- 17 March 2016
- Sources: Primary
- Categories: Aga Khan Fund for Economic Dev (AKFED) ·· Aga Khan IV ·· Audio/Video ·· Ethics ·· Kenya ·· Knowledge & Intellect ·· Leadership ·· Press & Media ·· Published ·· Research & New Knowledge ·· Society (Contemporary) ·· Speeches ·· Standards & Metrics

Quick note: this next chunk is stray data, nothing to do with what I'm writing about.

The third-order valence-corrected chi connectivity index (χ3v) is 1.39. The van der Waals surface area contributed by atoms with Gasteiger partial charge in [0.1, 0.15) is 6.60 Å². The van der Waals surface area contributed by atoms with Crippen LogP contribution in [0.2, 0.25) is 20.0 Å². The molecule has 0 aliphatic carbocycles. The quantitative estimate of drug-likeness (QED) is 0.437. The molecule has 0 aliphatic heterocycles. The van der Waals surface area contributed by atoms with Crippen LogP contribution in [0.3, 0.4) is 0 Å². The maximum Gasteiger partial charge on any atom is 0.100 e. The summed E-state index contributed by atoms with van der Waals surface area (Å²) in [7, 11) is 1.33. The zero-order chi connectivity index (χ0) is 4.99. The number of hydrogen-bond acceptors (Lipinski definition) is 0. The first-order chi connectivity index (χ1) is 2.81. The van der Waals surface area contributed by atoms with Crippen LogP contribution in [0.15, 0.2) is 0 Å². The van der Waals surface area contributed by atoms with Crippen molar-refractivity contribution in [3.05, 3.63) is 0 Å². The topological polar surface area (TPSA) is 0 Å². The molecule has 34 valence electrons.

[S]ome people say, is that we live in a “post-fact” society. Yes, a post-fact society. It’s not just that everyone feels entitled to his or her own opinion — that’s a good thing. But the problem comes when people feel they are entitled to their own facts. What is true, too often, can then depend not on what actually happened, but on whose side you are. Our search for the truth can then become less important than our allegiance to a cause — an ideology, for example, or a political party, or a tribal or religious identity, or a pro-government or opposition outlook. And so publics all over the world can begin to fragment, and societies can drift into deadlock. In such a world, it is absolutely critical, more than ever, that the public should have somewhere to turn for reliable, balanced, objective and accurate information, as best as it can be discovered.